Adolescent substance use is a major problem in and of itself, and because it acts as a risk factor for other problem behaviours. As substance use during adolescence can lead to adverse and often long-term health and social consequences, it is important to intervene early in order to prevent progression to more severe problems. Brief interventions have been shown to reduce problematic substance use among adolescents and are especially useful for individuals who have moderately risky patterns of substance use. Such interventions can be conducted in school settings. This review set out to evaluate the effectiveness of brief school-based interventions for adolescent substance use. To evaluate the effectiveness of brief school-based interventions in reducing substance use and other behavioural outcomes among adolescents compared to another intervention or assessment-only conditions. We conducted the original literature search in March 2013 and performed the search update to February 2015. For both review stages (original and update), we searched 10 electronic databases and six websites on evidence-based interventions, and the reference lists of included studies and reviews, from 1966 to February 2015. We also contacted authors and organisations to identify any additional studies. We included randomised controlled trials that evaluated the effects of brief school-based interventions for substance-using adolescents.The primary outcomes were reduction or cessation of substance use. The secondary outcomes were engagement in criminal activity and engagement in delinquent or problem behaviours related to substance use. We used the standard methodological procedures outlined by The Cochrane Collaboration, including the GRADE approach for evaluating the quality of evidence. We included six trials with 1176 adolescents that measured outcomes at different follow-up periods in this review. Three studies with 732 adolescents compared brief interventions (Bls) with information provision only, and three studies with 444 adolescents compared Bls with assessment only. Reasons for downgrading the quality of evidence included risk of bias of the included studies, imprecision, and inconsistency. For outcomes that concern substance abuse, the retrieved studies only assessed alcohol and cannabis. We generally found moderate-quality evidence that, compared to information provision only, BIs did not have a significant effect on any of the substance use outcomes at short-, medium-, or long-term follow-up. They also did not have a significant effect on delinquent-type behaviour outcomes among adolescents. When compared to assessment-only controls, we found low- or very low-quality evidence that BIs reduced cannabis frequency at short-term follow-up in one study (standardised mean difference (SMD) -0.83; 95% confidence interval (CI) -1.14 to -0.53, n = 269). BIs also significantly reduced frequency of alcohol use (SMD -0.91; 95% CI -1.21 to -0.61, n = 242), alcohol abuse (SMD -0.38; 95% CI -0.7 to -0.07, n = 190) and dependence (SMD -0.58; 95% CI -0.9 to -0.26, n = 190), and cannabis abuse (SMD -0.34; 95% CI -0.65 to -0.02, n = 190) at medium-term follow-up in one study. At long-term follow-up, BIs also reduced alcohol abuse (SMD -0.72; 95% CI -1.05 to -0.40, n = 181), cannabis frequency (SMD -0.56; 95% CI -0.75 to -0.36, n = 181), abuse (SMD -0.62; 95% CI -0.95 to -0.29, n = 181), and dependence (SMD -0.96; 95% CI -1.30 to -0.63, n = 181) in one study. However, the evidence from studies that compared brief interventions to assessment-only conditions was generally of low quality. Brief interventions also had mixed effects on adolescents' delinquent or problem behaviours, although the effect at long-term follow-up on these outcomes in the assessment-only comparison was significant (SMD -0.78; 95% CI -1.11 to -0.45). We found low- or very low-quality evidence that brief school-based interventions may be more effective in reducing alcohol and cannabis use than the assessment-only condition and that these reductions were sustained at long-term follow-up. We found moderate-quality evidence that, when compared to information provision, brief interventions probably did not have a significant effect on substance use outcomes. It is premature to make definitive statements about the effectiveness of brief school-based interventions for reducing adolescent substance use. Further high-quality studies examining the relative effectiveness of BIs for substance use and other problem behaviours need to be conducted, particularly in low- and middle-income countries.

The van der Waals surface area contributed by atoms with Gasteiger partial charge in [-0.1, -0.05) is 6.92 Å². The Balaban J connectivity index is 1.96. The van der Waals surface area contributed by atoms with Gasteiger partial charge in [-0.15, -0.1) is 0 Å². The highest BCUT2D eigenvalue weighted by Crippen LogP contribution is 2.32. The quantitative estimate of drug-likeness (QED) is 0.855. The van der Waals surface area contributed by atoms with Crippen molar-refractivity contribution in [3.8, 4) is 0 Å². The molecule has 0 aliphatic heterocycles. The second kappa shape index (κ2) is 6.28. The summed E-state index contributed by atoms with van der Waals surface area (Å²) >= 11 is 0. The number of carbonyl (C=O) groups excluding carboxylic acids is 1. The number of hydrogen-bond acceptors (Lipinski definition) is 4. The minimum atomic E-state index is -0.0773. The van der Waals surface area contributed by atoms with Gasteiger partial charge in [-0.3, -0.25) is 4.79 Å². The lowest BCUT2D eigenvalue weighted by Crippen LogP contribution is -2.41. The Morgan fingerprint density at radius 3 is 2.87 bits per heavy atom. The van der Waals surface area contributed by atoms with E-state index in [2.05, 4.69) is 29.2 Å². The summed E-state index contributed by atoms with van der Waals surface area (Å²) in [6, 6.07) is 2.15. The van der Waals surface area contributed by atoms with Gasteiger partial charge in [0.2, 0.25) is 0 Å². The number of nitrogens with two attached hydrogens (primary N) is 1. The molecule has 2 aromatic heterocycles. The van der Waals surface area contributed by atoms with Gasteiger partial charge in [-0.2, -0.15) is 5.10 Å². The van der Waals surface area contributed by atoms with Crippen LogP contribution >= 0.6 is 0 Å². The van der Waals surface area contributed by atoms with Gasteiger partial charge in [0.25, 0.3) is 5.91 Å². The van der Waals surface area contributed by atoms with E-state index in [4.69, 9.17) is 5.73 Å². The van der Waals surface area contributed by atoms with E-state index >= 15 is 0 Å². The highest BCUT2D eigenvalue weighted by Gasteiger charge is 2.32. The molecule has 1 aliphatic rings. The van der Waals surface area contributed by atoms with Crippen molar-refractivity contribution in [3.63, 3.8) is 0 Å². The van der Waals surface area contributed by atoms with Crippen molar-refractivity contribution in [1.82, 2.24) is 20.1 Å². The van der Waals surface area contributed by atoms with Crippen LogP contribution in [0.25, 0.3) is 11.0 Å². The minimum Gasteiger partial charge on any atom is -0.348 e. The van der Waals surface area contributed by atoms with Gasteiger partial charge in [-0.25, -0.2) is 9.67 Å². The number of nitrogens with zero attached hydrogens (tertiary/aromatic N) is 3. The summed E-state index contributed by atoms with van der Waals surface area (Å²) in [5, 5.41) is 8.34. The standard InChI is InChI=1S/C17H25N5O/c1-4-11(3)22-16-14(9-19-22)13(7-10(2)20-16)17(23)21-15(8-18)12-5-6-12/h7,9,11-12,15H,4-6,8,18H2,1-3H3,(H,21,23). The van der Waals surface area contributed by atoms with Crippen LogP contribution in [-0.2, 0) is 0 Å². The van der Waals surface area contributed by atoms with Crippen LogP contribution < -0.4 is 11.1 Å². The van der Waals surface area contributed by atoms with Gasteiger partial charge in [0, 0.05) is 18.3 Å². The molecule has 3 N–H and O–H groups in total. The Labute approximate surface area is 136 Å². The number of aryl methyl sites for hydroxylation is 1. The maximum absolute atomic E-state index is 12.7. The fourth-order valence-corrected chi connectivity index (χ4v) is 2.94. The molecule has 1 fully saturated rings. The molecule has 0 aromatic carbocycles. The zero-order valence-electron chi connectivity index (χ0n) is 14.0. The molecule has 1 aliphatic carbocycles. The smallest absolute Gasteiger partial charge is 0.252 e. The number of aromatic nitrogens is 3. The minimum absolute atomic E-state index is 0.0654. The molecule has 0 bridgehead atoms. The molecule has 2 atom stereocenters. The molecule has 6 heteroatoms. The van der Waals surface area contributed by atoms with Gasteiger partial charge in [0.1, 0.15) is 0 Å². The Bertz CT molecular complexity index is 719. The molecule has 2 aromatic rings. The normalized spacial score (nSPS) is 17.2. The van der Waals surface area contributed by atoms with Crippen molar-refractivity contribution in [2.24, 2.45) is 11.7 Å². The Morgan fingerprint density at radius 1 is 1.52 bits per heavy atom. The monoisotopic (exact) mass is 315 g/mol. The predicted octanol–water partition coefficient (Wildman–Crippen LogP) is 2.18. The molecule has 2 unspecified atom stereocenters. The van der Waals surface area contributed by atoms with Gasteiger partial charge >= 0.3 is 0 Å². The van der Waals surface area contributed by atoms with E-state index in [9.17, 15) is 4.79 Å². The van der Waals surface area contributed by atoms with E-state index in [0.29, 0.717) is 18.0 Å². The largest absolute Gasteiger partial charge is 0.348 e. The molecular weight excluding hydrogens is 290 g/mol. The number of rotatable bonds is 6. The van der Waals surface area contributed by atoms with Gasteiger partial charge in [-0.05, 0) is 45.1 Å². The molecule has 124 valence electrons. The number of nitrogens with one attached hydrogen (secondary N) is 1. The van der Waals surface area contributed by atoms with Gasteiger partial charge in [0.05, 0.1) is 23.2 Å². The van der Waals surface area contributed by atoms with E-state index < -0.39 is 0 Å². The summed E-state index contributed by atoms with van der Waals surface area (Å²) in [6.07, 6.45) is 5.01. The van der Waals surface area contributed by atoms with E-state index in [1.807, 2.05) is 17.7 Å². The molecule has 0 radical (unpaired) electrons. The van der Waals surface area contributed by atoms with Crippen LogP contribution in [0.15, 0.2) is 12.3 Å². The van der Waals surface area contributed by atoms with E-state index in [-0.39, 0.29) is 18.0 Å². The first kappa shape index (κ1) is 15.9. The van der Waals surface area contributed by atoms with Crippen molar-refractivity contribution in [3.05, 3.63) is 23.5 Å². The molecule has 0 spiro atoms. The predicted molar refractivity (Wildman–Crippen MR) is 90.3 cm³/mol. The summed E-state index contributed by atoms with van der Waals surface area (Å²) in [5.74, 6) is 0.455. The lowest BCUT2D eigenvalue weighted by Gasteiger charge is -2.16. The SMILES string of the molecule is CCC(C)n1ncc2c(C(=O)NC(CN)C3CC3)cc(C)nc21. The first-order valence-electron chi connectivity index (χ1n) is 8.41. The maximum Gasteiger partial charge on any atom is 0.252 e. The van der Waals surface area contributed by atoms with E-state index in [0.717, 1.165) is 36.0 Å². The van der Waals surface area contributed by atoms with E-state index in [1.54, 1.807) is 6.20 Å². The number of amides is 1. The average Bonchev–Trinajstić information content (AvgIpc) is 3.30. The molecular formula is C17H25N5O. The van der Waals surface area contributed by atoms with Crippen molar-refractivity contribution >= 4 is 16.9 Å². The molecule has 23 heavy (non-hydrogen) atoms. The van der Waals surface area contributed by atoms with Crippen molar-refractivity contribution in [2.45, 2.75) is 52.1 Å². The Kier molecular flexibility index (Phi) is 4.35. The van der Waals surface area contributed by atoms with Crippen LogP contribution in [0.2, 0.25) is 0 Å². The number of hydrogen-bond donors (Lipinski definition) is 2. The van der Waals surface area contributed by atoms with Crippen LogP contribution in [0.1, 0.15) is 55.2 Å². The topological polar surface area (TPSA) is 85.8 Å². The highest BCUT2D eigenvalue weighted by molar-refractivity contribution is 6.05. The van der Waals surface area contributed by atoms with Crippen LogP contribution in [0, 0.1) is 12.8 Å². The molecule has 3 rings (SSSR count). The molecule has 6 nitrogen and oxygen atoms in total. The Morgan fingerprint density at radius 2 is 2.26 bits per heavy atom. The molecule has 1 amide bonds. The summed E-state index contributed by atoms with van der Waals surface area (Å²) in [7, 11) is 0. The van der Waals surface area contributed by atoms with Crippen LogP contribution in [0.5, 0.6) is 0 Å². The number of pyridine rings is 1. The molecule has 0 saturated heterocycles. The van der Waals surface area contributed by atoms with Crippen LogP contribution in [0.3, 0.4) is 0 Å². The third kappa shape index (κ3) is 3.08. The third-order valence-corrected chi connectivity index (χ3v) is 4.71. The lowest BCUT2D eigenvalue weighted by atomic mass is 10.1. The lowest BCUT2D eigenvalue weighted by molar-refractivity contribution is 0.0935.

Twitter Demographics